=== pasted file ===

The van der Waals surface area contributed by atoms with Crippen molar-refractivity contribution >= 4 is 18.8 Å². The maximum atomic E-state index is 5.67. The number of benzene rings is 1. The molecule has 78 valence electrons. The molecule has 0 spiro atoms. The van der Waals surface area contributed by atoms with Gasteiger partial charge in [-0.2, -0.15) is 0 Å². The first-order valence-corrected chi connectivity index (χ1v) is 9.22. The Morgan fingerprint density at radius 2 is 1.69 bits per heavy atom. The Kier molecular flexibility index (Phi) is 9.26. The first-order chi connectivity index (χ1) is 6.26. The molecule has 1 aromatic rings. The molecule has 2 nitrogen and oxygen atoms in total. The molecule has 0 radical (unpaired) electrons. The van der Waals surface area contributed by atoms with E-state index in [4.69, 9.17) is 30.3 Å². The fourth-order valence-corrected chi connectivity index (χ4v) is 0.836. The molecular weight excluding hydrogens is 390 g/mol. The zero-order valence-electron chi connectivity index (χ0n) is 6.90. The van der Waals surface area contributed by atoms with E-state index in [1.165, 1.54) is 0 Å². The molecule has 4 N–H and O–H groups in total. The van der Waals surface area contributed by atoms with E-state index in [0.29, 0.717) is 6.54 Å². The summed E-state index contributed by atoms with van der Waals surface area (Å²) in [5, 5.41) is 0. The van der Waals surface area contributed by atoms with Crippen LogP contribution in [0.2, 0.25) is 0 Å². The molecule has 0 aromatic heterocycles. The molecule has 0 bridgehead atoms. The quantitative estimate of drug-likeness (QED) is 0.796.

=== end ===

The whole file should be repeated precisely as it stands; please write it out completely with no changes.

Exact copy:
The van der Waals surface area contributed by atoms with Crippen molar-refractivity contribution >= 4 is 18.8 Å². The maximum atomic E-state index is 5.67. The number of benzene rings is 1. The molecule has 78 valence electrons. The molecule has 0 spiro atoms. The van der Waals surface area contributed by atoms with Gasteiger partial charge in [-0.2, -0.15) is 0 Å². The first-order valence-corrected chi connectivity index (χ1v) is 9.22. The Morgan fingerprint density at radius 2 is 1.69 bits per heavy atom. The Kier molecular flexibility index (Phi) is 9.26. The first-order chi connectivity index (χ1) is 6.26. The molecule has 1 aromatic rings. The molecule has 2 nitrogen and oxygen atoms in total. The molecule has 0 radical (unpaired) electrons. The van der Waals surface area contributed by atoms with E-state index in [4.69, 9.17) is 30.3 Å². The fourth-order valence-corrected chi connectivity index (χ4v) is 0.836. The molecular weight excluding hydrogens is 390 g/mol. The zero-order valence-electron chi connectivity index (χ0n) is 6.90. The van der Waals surface area contributed by atoms with E-state index in [1.165, 1.54) is 0 Å². The molecule has 4 N–H and O–H groups in total. The van der Waals surface area contributed by atoms with E-state index in [0.29, 0.717) is 6.54 Å². The summed E-state index contributed by atoms with van der Waals surface area (Å²) in [5, 5.41) is 0. The van der Waals surface area contributed by atoms with Crippen LogP contribution in [0.2, 0.25) is 0 Å². The molecule has 0 aromatic heterocycles. The molecule has 0 bridgehead atoms. The quantitative estimate of drug-likeness (QED) is 0.796.